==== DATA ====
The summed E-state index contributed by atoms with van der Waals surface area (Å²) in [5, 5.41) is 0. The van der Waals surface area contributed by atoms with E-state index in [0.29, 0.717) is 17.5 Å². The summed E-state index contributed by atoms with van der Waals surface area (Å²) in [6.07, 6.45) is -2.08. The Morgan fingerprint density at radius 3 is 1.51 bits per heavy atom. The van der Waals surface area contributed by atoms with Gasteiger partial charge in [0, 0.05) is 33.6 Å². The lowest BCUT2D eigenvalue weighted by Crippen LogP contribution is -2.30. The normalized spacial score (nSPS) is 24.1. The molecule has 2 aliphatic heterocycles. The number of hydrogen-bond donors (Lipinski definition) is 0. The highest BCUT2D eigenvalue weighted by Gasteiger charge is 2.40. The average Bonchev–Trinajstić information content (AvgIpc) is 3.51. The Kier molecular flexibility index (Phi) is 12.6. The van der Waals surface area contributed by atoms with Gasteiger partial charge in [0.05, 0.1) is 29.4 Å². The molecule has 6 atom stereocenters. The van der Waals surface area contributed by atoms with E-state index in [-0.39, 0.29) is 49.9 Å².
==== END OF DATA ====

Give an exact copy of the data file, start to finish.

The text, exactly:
The summed E-state index contributed by atoms with van der Waals surface area (Å²) in [5, 5.41) is 0. The van der Waals surface area contributed by atoms with E-state index in [0.29, 0.717) is 17.5 Å². The summed E-state index contributed by atoms with van der Waals surface area (Å²) in [6.07, 6.45) is -2.08. The Morgan fingerprint density at radius 3 is 1.51 bits per heavy atom. The van der Waals surface area contributed by atoms with Gasteiger partial charge in [0, 0.05) is 33.6 Å². The lowest BCUT2D eigenvalue weighted by Crippen LogP contribution is -2.30. The normalized spacial score (nSPS) is 24.1. The molecule has 2 aliphatic heterocycles. The number of hydrogen-bond donors (Lipinski definition) is 0. The highest BCUT2D eigenvalue weighted by Gasteiger charge is 2.40. The average Bonchev–Trinajstić information content (AvgIpc) is 3.51. The Kier molecular flexibility index (Phi) is 12.6. The van der Waals surface area contributed by atoms with Gasteiger partial charge in [0.05, 0.1) is 29.4 Å². The molecule has 6 atom stereocenters. The van der Waals surface area contributed by atoms with E-state index in [-0.39, 0.29) is 49.9 Å².